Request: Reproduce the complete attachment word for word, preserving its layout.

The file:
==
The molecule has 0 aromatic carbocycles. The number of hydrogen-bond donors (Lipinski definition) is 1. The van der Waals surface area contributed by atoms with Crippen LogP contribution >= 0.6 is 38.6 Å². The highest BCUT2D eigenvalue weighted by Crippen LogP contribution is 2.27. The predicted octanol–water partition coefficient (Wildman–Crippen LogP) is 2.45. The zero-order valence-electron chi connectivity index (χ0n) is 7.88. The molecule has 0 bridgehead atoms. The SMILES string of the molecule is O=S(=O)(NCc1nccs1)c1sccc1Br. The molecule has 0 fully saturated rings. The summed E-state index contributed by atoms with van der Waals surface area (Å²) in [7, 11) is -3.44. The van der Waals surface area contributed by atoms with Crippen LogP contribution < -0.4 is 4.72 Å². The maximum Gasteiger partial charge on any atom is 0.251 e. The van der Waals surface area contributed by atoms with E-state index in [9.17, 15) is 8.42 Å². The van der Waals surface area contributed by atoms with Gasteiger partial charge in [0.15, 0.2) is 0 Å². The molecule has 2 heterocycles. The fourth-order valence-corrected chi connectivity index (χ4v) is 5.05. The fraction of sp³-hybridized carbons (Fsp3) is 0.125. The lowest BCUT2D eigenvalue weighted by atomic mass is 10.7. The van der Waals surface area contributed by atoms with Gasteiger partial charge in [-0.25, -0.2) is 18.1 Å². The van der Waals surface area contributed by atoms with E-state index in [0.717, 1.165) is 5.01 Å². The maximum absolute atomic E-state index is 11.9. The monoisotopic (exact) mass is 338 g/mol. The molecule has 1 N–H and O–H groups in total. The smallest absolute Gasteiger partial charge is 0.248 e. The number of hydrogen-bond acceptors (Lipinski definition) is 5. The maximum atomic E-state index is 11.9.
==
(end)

The molecule has 0 aromatic carbocycles. The number of hydrogen-bond donors (Lipinski definition) is 1. The van der Waals surface area contributed by atoms with Crippen LogP contribution >= 0.6 is 38.6 Å². The highest BCUT2D eigenvalue weighted by Crippen LogP contribution is 2.27. The predicted octanol–water partition coefficient (Wildman–Crippen LogP) is 2.45. The zero-order valence-electron chi connectivity index (χ0n) is 7.88. The molecule has 0 bridgehead atoms. The SMILES string of the molecule is O=S(=O)(NCc1nccs1)c1sccc1Br. The molecule has 0 fully saturated rings. The summed E-state index contributed by atoms with van der Waals surface area (Å²) in [7, 11) is -3.44. The van der Waals surface area contributed by atoms with Crippen LogP contribution < -0.4 is 4.72 Å². The maximum Gasteiger partial charge on any atom is 0.251 e. The van der Waals surface area contributed by atoms with E-state index in [9.17, 15) is 8.42 Å². The van der Waals surface area contributed by atoms with Gasteiger partial charge in [0.15, 0.2) is 0 Å². The molecule has 2 heterocycles. The fourth-order valence-corrected chi connectivity index (χ4v) is 5.05. The fraction of sp³-hybridized carbons (Fsp3) is 0.125. The lowest BCUT2D eigenvalue weighted by atomic mass is 10.7. The van der Waals surface area contributed by atoms with Gasteiger partial charge in [-0.25, -0.2) is 18.1 Å². The van der Waals surface area contributed by atoms with E-state index in [0.717, 1.165) is 5.01 Å². The maximum absolute atomic E-state index is 11.9. The monoisotopic (exact) mass is 338 g/mol. The molecule has 1 N–H and O–H groups in total. The smallest absolute Gasteiger partial charge is 0.248 e. The number of hydrogen-bond acceptors (Lipinski definition) is 5. The maximum atomic E-state index is 11.9.